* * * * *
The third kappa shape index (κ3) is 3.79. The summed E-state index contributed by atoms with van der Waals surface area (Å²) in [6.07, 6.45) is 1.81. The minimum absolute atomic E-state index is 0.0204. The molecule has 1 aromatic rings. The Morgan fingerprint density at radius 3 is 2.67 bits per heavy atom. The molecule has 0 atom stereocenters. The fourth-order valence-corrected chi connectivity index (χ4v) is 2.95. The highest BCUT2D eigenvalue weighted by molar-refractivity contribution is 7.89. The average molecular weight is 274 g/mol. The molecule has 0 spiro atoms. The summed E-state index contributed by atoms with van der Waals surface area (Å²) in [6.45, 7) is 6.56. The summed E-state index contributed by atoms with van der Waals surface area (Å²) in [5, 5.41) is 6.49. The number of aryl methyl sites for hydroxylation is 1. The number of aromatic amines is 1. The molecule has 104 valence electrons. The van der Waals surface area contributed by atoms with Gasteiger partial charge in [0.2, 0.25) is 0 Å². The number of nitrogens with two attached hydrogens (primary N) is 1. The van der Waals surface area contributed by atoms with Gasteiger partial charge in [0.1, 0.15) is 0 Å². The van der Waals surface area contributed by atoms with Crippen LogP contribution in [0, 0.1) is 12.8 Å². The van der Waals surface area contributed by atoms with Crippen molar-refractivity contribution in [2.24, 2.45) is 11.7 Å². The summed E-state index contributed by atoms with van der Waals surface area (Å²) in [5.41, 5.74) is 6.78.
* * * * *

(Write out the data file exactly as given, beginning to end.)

The third kappa shape index (κ3) is 3.79. The summed E-state index contributed by atoms with van der Waals surface area (Å²) in [6.07, 6.45) is 1.81. The minimum absolute atomic E-state index is 0.0204. The molecule has 1 aromatic rings. The Morgan fingerprint density at radius 3 is 2.67 bits per heavy atom. The molecule has 0 atom stereocenters. The fourth-order valence-corrected chi connectivity index (χ4v) is 2.95. The highest BCUT2D eigenvalue weighted by molar-refractivity contribution is 7.89. The average molecular weight is 274 g/mol. The molecule has 0 spiro atoms. The summed E-state index contributed by atoms with van der Waals surface area (Å²) in [6.45, 7) is 6.56. The summed E-state index contributed by atoms with van der Waals surface area (Å²) in [5, 5.41) is 6.49. The number of aryl methyl sites for hydroxylation is 1. The number of aromatic amines is 1. The molecule has 104 valence electrons. The van der Waals surface area contributed by atoms with Gasteiger partial charge in [0.2, 0.25) is 0 Å². The number of nitrogens with two attached hydrogens (primary N) is 1. The van der Waals surface area contributed by atoms with Gasteiger partial charge in [0.1, 0.15) is 0 Å². The van der Waals surface area contributed by atoms with Crippen LogP contribution in [0, 0.1) is 12.8 Å². The van der Waals surface area contributed by atoms with Crippen molar-refractivity contribution in [2.24, 2.45) is 11.7 Å². The summed E-state index contributed by atoms with van der Waals surface area (Å²) in [5.41, 5.74) is 6.78.